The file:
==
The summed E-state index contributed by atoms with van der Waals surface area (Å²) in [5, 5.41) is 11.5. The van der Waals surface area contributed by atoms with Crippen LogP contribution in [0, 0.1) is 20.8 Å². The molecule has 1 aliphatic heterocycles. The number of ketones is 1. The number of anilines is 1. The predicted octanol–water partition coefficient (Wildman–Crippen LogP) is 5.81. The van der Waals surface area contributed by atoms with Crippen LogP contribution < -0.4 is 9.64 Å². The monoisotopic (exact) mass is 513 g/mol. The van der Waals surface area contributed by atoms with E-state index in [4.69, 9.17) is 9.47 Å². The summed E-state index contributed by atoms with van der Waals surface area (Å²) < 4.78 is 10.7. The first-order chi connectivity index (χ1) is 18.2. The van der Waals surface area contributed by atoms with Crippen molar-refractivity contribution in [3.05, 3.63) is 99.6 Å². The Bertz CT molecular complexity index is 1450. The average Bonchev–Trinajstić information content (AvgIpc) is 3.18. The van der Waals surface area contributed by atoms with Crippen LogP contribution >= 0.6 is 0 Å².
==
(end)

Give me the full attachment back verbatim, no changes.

The summed E-state index contributed by atoms with van der Waals surface area (Å²) in [5, 5.41) is 11.5. The van der Waals surface area contributed by atoms with Crippen LogP contribution in [0, 0.1) is 20.8 Å². The molecule has 1 aliphatic heterocycles. The number of ketones is 1. The number of anilines is 1. The predicted octanol–water partition coefficient (Wildman–Crippen LogP) is 5.81. The van der Waals surface area contributed by atoms with Crippen LogP contribution < -0.4 is 9.64 Å². The monoisotopic (exact) mass is 513 g/mol. The van der Waals surface area contributed by atoms with E-state index in [4.69, 9.17) is 9.47 Å². The summed E-state index contributed by atoms with van der Waals surface area (Å²) < 4.78 is 10.7. The first-order chi connectivity index (χ1) is 18.2. The van der Waals surface area contributed by atoms with Crippen molar-refractivity contribution in [3.05, 3.63) is 99.6 Å². The Bertz CT molecular complexity index is 1450. The average Bonchev–Trinajstić information content (AvgIpc) is 3.18. The van der Waals surface area contributed by atoms with Crippen LogP contribution >= 0.6 is 0 Å².